A real-life trench system has been created in Pendine, Carmarthenshire to educate children across Wales about the realities of war.
The 'Back to the Front' experience at Morfa Bay Adventure Centre features a 100 metre long trench system, equipped with sandbags and barbed wire.
The system has a frontline trench, an officer's dug-out, communication trench and a delousing area.
It also has 'funk holes', where soldiers may have slept, a toilet area and a cleaning area.
The brains behind the project is Director Andy Edwards, who created the project with the help of a £13,000 tourism grant.
Mr Edwards says he wants West Wales to play its part in marking the 'war to end all wars.'
'With all the media coverage planned for next year's centenary, I feel we have a chance to grab children's attention and tell them the stories that have built our history', he said.
This weekend marks 100 years since a tornado swept through South Wales.
It swept through areas such as Trefforest, Pontypridd, Cilfynydd and Abercynon.
The tornado struck on Monday 27 October 1913.
A member of Ton Pentre Football Club, had been playing at Treharris and was walking back to the station after the match. He was caught by the wind, carried some distance and hurled against a wall later dying of his injuries.
Thomas Llewellyn Harries, a collier, was also found in a field near Abercynon, again having been carried a great distance by the force of the wind.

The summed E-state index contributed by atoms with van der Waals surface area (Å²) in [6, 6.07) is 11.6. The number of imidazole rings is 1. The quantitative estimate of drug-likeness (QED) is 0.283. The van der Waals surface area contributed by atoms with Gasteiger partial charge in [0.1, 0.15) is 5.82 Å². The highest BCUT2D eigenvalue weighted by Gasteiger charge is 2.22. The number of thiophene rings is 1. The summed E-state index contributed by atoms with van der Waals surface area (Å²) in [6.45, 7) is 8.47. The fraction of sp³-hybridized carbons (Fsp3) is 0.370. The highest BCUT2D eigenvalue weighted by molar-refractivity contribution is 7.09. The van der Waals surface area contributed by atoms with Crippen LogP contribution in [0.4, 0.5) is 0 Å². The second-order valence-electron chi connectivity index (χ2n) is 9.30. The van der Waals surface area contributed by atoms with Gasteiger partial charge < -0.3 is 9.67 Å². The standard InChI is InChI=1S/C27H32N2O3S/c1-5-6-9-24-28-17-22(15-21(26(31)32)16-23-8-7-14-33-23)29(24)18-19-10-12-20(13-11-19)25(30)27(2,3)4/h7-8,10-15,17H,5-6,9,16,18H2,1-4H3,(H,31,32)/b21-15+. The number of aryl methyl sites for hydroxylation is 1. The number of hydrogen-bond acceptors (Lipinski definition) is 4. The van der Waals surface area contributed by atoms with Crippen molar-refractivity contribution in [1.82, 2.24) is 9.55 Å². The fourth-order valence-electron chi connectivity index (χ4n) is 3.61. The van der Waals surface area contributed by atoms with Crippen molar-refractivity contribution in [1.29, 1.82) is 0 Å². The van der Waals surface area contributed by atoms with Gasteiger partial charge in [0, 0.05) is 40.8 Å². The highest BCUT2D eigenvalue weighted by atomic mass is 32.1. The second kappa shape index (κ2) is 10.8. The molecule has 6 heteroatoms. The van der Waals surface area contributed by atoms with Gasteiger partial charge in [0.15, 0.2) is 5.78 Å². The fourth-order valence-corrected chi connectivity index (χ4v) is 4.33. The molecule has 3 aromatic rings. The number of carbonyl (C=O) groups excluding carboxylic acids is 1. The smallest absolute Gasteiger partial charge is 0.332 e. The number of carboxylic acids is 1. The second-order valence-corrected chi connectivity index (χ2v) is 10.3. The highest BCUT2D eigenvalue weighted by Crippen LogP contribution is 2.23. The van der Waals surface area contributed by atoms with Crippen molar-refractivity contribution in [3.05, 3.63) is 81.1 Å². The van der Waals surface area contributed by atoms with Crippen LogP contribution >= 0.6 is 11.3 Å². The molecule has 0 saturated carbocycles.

Many others were injured in their homes as walls and roofs collapsed around them.
The effects of the tornado are recorded in school log books held at the Glamorgan Archives. Many record that school buildings were damaged and in Cilfynydd several schools were closed
The Mold Cape wast discovered in 1833, on the outskirts of Mold, Flintshire.
While workmen were filling in a gravel pit they uncovered this decorated gold object in the side of a stony bank. Today, it is recognised as one of the finest achievements in gold craftsmanship from prehistoric Europe.
It was a ceremonial cape, a badge of distinction, thought to have been worn by a religious leader. It would appear that there was a distinctive tradition of making capes in North East Wales. New findings suggest the cape was worn by a ‘woman of distinction’, not a man, as previously assumed.
The true age of the grave and the cape have been confirmed as being around 3,700 years old, belonging to the Early Bronze Age.
The cape is on display at the National Museum in Cardiff on 2 July to the 4th August when it then leaves for Wrexham Museum from the 8th August to the 14th September.
The Caerphilly Miners Centre for the Community group is launching a campaign to raise money to restore the beeches building of Caerphilly Miners Hospital. Their target is £1 million. Campaigners will be holding a bag packing session in Morrisons and a bucket collection in the town centre.
Volunteers will be out an about raising awareness of the building's plight and historical significance. The team will be joined by Simon Weston OBE who was born at the Beeches and will be officially launching the campaign.
The Beeches building was built thanks to donations made by miners out of their pay packets. Those working in 29 local pits set aside 6d of their 12s 6d weekly wages. To reflect this amount, the drive to raise funds is being called the 8 campaign - £8 is the equivalent amont in today's money.